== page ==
Match Assets with Objectives


One of the most common questions I’m asked is, “So, how are we doing?”. They’re asking about their social media efforts. I always reply with the same response, “I don’t know, what are you trying to do?”

Then they blink at me.

It used to be enough just to be active in social media, To have a Facebook page and Twitter following and watch those numbers grow. Then innovative organizations started dabbling in Instagram, or Pinterest, or Google Plus. I remember when G+ came out and I saw a number of sports teams launch a presence there – mostly just because they could.

There’s only really two platforms that don’t require an explanation for use in Facebook and Twitter. They are pervasive and have a reach beyond the platforms themselves (both are frequently discussed in other forms of media). No one’s gonna call you out for using them. But that’s where my point is stemming from…

Why are you using any social platform? What kind of content are you posting and to what end? Do you have an app – why? Do you sponsor an app – why?

Objectives first, assets second. Objectives should be tied to an over-arching marketing plan. There’s often a rush for Business Development teams to sell, for sponsors to be in the mix, for PR companies to commit the client’s budget – but to what end?

When you start with identifying objectives the rest of the path can become clear, as long as you know what each platform can do for you – but that’s a deeper dive…

Digital Leadership 2.0


When I first joined Twitter back in 2007, I followed a lot of different people. I was bullish very early on regarding social marketing, and a number of people who I followed helped to shape and reinforce my experience and opinion.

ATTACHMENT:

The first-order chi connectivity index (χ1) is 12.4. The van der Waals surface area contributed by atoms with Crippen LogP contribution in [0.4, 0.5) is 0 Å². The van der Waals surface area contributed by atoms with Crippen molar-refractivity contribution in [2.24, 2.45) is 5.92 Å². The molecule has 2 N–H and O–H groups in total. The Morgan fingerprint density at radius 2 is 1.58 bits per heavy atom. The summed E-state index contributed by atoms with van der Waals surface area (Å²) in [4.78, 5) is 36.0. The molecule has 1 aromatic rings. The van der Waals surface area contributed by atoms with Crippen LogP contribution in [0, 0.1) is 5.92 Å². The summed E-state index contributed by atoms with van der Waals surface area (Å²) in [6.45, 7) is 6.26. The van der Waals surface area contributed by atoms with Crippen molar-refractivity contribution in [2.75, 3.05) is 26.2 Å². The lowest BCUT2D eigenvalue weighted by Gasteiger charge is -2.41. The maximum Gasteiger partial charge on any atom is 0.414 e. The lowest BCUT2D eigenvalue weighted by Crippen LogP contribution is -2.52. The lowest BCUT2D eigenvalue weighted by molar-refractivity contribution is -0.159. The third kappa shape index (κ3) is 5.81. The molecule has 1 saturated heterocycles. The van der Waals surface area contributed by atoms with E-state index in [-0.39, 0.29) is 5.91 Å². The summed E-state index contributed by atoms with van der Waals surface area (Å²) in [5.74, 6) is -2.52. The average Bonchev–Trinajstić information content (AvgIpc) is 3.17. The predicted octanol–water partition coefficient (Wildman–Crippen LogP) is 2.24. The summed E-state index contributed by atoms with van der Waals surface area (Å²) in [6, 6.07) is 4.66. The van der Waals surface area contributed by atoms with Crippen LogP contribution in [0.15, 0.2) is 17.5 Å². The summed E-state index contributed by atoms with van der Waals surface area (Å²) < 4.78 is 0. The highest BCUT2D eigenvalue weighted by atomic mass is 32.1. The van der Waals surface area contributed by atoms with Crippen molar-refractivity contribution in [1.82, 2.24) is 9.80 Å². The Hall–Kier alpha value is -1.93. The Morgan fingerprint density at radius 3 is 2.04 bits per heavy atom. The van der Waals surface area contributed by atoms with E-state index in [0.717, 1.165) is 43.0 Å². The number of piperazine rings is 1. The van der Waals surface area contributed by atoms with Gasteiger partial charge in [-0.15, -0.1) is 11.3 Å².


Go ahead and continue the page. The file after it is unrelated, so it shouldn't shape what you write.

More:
Over time, I began to find my own voice and at the same time, began to unfollow a number of those influencers – it was an evolution and a healthy one not unlike many “real world” relationships. Those days were a very optimistic time for the social media industry, when the arrival of tools like Facebook and Twitter were seen as a democratization of marketing where the tools of real-time, mass dissemination, “free” communication were at hand. The future was limitless, bright and fun. It was almost a revolution, as converts were continually faced with the challenge of having to “sell up” the benefits of social tools o the executive level.

Many digital leaders at that time were rife with appropriate optimism. Digital Leaders 1.0 were also inherently “cool” as these marketing practices were explosive and truly game-changing. Terms like “rock stars” were abound, with “killer apps” and strategies to “make your content explode”, we were a bit caught up in it. Rules changed over night, and the possibilities kept expanding.

But there is still this lingering evangelicalism that has been outpaced by the progress and acceptance of social marketing. The current landscape is not composed of renegades and rock stars, but professionals at all levels. I often see tweets continually punctuated with exclamation marks! Because everything is awesome!!! There is also this penchant for “life coach” type of advice; Tony Robbins-isms if you will.

Is it just me, or are these the kinds of people you avoid at parties or gatherings? Why aren’t more people rolling their eyes at this kind of activity?

I see effective leaders (in any industry/setting) as catalysts. This is a time for transparent experience when over 100,000 Twitter profiles claim to be social media experts. It’s time for a grounded approach, focused on business outcomes. We don’t need hype, what we do is not radical. A catalyst initiates and enables. A leader is not the hammer, it’s the nail. It’s time for Digital Leadership 2.0.

If you want to be a leader – don’t get in line, find your own voice. Start today.

Straight Talk on Social Marketing


I’ve got to say this – I’ve seen way too much fluffy language on social marketing for way too long.

Statements from very well known professionals that just ring empty for me, like the requirement for brands to “create value” through social marketing.

Other over zealous statements purporting that your “social score” (don’t get me started on Klout) is the “new credit score” are well, lets say debatable at best. I’ll take my credit score any day – which is based on real dollars, not the return on my “influence”.